The story was influenced by Hans Christian Andersen's 'The Ugly Duckling' (I had no idea that Andersen wrote the Ugly Duckling- did you?), and his own childhood experiences of not being liked and being bullied. He wanted to create a story where the underdog came out on top, but when he presented the book to his company- they were not buying it. The idea of having a reindeer with a red nose concerned them. Why would anyone not like this story? One weird reason- generally red noses are a sign of alcoholism. The mangers didn't want a story that seemed to romanticize drinking. Not sure how they came to that conclusion- but they did. Did this stop Robert? NO! He rallied and grabbed his friend, Denver Gillen, who was employed by the art department and they took a field trip to the local Lincoln Park Zoo. Robert and Gillen spent some time watching the reindeer while Denver made a series of sketches. It was these sketches and the story that convinced the bosses that the story could work. Off to the publishers it went!

That year (1939), the story distributed over 2.4 million copies and by 1946 over 6 million copies had been pass out. Now this in its self is a holiday miracle, because there was a serve paper shortage in the country because of the war. That is how much Rudolph meant to the American people. Fitting I think, end of the WW1, the recovery of from the Great Depression, the start of WW2- the American people NEEDED the story of a underdog becoming something bigger and better. The children needed to know that they would be alright if they just kept trying, parents need to know that their sacrifices would make a difference, society needed a hero!

The story gets better... In 1946, Robert was drowning in medical bills. He didn't make a lot of money as a copywrite, but you know who was? Montgomery Ward was off of the story of Rudolph! Robert went to the CEO, Sewell Avery, and asks if the company would be willing to help him with the medical bills off of the profits that they were getting from the story. Pretty bold if you ask me, not sure if I would have had the guts. Montgomery Ward does something strange, a bit of a Christmas miracle if you ask me, they give him the copyright to the story! In other words, Robert was now the sole owner of his book. Everyone- deep breath of relief! Now, side note- no one really knows why they gave Robert the copyright to the story. Maybe they didn't think that it wouldn't become more than a holiday promotion. Maybe they thought that Rudolph would fade into history. Maybe it was a Christmas miracle. BUT- 'No one else was in the room where it happened'. (Hamilton quote for my sister Jodee, because all deals are made behind closed doors)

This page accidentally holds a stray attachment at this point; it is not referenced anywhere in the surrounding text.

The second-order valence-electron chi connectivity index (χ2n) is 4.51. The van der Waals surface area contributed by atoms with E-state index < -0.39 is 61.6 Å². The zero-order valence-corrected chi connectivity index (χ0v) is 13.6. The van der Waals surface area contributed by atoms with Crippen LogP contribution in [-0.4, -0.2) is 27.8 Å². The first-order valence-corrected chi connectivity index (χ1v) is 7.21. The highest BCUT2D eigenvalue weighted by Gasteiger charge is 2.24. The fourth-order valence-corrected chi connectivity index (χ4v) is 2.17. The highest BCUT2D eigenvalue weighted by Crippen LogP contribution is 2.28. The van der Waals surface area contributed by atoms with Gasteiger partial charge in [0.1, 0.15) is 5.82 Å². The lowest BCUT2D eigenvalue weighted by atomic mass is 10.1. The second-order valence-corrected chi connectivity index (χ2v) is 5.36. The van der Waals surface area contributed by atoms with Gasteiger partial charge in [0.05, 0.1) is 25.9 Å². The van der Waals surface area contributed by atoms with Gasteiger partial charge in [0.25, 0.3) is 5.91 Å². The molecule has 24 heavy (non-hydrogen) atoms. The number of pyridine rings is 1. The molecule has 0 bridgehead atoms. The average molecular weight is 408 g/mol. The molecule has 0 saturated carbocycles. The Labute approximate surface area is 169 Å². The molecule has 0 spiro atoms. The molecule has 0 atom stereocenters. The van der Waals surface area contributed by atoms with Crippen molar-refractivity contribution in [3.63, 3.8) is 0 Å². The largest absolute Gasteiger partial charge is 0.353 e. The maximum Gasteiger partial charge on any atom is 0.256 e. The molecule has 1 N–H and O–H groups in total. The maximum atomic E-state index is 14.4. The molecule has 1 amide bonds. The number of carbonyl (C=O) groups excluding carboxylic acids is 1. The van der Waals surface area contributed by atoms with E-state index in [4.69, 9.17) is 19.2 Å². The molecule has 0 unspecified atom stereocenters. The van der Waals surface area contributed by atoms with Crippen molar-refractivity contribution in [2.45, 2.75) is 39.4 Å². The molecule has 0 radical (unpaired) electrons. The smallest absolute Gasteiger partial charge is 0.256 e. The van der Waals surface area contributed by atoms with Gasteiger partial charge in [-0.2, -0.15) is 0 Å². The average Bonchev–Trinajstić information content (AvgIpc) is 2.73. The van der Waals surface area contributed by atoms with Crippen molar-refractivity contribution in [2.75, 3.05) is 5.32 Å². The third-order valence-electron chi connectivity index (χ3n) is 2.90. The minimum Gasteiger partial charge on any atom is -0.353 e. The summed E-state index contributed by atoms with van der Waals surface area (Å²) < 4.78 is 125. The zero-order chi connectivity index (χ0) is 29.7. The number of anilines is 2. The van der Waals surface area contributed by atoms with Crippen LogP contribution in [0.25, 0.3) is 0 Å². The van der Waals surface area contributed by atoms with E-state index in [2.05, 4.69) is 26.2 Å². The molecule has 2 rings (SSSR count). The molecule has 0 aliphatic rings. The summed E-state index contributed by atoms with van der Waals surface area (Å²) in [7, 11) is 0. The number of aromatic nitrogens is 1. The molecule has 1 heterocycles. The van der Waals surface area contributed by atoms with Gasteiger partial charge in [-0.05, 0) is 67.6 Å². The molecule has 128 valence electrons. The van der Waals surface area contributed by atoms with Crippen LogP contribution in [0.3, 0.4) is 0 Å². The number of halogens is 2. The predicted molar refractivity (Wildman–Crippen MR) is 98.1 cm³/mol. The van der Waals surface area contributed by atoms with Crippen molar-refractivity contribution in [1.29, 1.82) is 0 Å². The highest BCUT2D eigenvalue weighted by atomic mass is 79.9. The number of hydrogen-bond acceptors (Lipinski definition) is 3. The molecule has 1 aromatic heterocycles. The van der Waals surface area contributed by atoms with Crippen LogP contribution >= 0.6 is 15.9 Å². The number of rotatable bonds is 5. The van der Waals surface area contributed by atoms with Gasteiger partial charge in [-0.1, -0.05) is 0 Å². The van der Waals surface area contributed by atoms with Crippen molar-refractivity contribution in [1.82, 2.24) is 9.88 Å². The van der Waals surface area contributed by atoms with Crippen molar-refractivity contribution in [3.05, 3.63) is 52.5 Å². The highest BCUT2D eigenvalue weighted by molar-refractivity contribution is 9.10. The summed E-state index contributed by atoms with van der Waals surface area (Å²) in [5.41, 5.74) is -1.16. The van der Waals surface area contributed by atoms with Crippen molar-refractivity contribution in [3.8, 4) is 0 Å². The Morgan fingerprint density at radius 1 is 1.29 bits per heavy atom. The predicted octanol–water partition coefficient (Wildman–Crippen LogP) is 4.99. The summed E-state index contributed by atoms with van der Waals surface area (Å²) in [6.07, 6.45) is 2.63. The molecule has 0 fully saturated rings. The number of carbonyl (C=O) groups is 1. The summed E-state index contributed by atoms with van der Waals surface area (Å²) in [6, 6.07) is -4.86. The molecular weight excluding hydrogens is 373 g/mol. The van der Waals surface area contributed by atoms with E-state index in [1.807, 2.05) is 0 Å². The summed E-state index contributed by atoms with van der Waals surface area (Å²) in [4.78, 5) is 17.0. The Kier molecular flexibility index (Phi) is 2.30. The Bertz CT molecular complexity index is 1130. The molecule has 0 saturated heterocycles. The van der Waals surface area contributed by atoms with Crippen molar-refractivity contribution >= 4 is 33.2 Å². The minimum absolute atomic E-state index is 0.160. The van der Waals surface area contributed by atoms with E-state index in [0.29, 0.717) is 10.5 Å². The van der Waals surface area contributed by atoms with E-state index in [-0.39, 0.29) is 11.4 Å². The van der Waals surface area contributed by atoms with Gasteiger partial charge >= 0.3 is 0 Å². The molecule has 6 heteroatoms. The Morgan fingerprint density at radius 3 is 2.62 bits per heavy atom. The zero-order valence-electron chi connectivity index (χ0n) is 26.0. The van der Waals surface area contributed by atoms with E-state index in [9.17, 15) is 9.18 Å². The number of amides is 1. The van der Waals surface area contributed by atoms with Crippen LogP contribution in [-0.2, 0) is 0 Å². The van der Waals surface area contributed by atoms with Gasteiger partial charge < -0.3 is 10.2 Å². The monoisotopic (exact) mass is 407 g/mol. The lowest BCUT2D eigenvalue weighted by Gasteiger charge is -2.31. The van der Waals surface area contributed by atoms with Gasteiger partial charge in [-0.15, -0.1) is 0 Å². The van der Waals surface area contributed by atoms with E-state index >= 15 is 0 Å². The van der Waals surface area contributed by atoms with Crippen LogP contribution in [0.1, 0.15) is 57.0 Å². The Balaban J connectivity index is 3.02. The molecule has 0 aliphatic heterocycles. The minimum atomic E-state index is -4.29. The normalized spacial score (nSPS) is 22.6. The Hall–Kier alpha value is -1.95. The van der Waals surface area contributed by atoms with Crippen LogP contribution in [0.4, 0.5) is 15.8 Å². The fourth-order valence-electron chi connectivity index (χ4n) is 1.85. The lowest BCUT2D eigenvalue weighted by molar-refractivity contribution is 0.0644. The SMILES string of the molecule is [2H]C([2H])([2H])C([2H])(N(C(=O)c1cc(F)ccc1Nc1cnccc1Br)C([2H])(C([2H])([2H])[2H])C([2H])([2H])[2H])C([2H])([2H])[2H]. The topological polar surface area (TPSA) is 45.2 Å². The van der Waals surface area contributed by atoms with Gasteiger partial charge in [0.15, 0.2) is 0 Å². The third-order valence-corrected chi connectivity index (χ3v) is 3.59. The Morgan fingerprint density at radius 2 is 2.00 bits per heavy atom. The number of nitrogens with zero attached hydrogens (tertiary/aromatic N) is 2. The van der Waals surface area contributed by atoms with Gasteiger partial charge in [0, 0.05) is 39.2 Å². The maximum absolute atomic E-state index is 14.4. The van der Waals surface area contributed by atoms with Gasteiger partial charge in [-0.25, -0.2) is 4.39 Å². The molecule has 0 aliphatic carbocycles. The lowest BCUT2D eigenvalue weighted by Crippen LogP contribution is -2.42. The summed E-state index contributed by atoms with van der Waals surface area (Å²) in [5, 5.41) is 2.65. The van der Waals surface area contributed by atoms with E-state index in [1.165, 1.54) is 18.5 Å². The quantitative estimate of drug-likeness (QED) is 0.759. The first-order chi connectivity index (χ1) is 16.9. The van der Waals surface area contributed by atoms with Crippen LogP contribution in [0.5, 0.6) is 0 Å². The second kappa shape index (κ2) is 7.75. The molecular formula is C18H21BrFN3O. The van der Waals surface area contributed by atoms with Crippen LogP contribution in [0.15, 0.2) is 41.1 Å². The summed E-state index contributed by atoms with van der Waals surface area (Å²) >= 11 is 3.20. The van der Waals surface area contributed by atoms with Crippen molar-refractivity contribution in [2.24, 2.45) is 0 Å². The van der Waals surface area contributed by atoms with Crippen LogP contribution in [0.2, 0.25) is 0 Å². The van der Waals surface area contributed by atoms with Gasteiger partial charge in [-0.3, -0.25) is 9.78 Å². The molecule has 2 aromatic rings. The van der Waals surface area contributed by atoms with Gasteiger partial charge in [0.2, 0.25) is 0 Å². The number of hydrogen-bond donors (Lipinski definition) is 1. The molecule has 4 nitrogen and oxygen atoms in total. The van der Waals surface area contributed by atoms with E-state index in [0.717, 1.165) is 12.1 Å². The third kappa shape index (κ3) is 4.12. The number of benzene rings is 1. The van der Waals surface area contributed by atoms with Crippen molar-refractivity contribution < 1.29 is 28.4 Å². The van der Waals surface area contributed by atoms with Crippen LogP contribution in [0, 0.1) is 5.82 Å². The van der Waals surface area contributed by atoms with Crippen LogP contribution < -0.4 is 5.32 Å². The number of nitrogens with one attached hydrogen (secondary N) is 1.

The story that you and I know, the one that we sing to in the car and while decorating the tree- that is not the story that Robert wrote. Shocker! Don't worry, I will post the link to the original story for you. That song was written by Johnny Marks and recorded by Gene Autry. It is second only to Bing Crosby's 'White Christmas', but here is the twist of fate that we have come to love. Johnny Marks was Robert's brother-in-law! The movie that we love was produced by Rankin/Bass and narrated by Burl Ives and was aired in 1964. Still an American favorite today.

Robert ended up quitting his job at Montgomery ward in 1951 and for 7 years he looked after Rudolph and his story. But, when he felt that the story was firmly established- he went back to Montgomery Ward and worked for the company until 1971!!!!! Talk about loyalty on both parties.

That is it my friends, the story of the underdog who ended up writing the a American classic about a underdog. It is heartwarming, it is positive, and the story has gone down in history.

Click here to read the original story- it is pretty good if you ask me.

Writing 'Rudolph': The Original Red-Nosed Manuscript : NPR